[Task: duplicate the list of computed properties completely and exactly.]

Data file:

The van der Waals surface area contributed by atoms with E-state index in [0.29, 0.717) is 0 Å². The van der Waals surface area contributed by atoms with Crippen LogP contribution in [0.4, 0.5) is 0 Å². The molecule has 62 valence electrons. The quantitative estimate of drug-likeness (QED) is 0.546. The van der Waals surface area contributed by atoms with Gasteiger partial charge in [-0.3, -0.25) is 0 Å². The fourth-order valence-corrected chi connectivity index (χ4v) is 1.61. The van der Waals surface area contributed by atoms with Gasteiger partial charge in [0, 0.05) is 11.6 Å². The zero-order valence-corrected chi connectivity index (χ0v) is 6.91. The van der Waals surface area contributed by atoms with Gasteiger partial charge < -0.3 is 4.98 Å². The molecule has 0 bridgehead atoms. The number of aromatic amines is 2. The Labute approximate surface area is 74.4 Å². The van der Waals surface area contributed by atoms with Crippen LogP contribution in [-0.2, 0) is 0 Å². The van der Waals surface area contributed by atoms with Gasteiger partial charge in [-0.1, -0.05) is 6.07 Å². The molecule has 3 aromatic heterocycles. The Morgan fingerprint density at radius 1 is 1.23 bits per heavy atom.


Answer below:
The van der Waals surface area contributed by atoms with E-state index in [0.29, 0.717) is 0 Å². The van der Waals surface area contributed by atoms with Crippen LogP contribution in [0.4, 0.5) is 0 Å². The molecule has 62 valence electrons. The quantitative estimate of drug-likeness (QED) is 0.546. The van der Waals surface area contributed by atoms with Gasteiger partial charge in [-0.3, -0.25) is 0 Å². The fourth-order valence-corrected chi connectivity index (χ4v) is 1.61. The van der Waals surface area contributed by atoms with Gasteiger partial charge in [0, 0.05) is 11.6 Å². The zero-order valence-corrected chi connectivity index (χ0v) is 6.91. The van der Waals surface area contributed by atoms with Gasteiger partial charge < -0.3 is 4.98 Å². The molecule has 0 bridgehead atoms. The number of aromatic amines is 2. The Labute approximate surface area is 74.4 Å². The van der Waals surface area contributed by atoms with Crippen LogP contribution in [-0.2, 0) is 0 Å². The van der Waals surface area contributed by atoms with Gasteiger partial charge in [-0.1, -0.05) is 6.07 Å². The molecule has 3 aromatic heterocycles. The Morgan fingerprint density at radius 1 is 1.23 bits per heavy atom.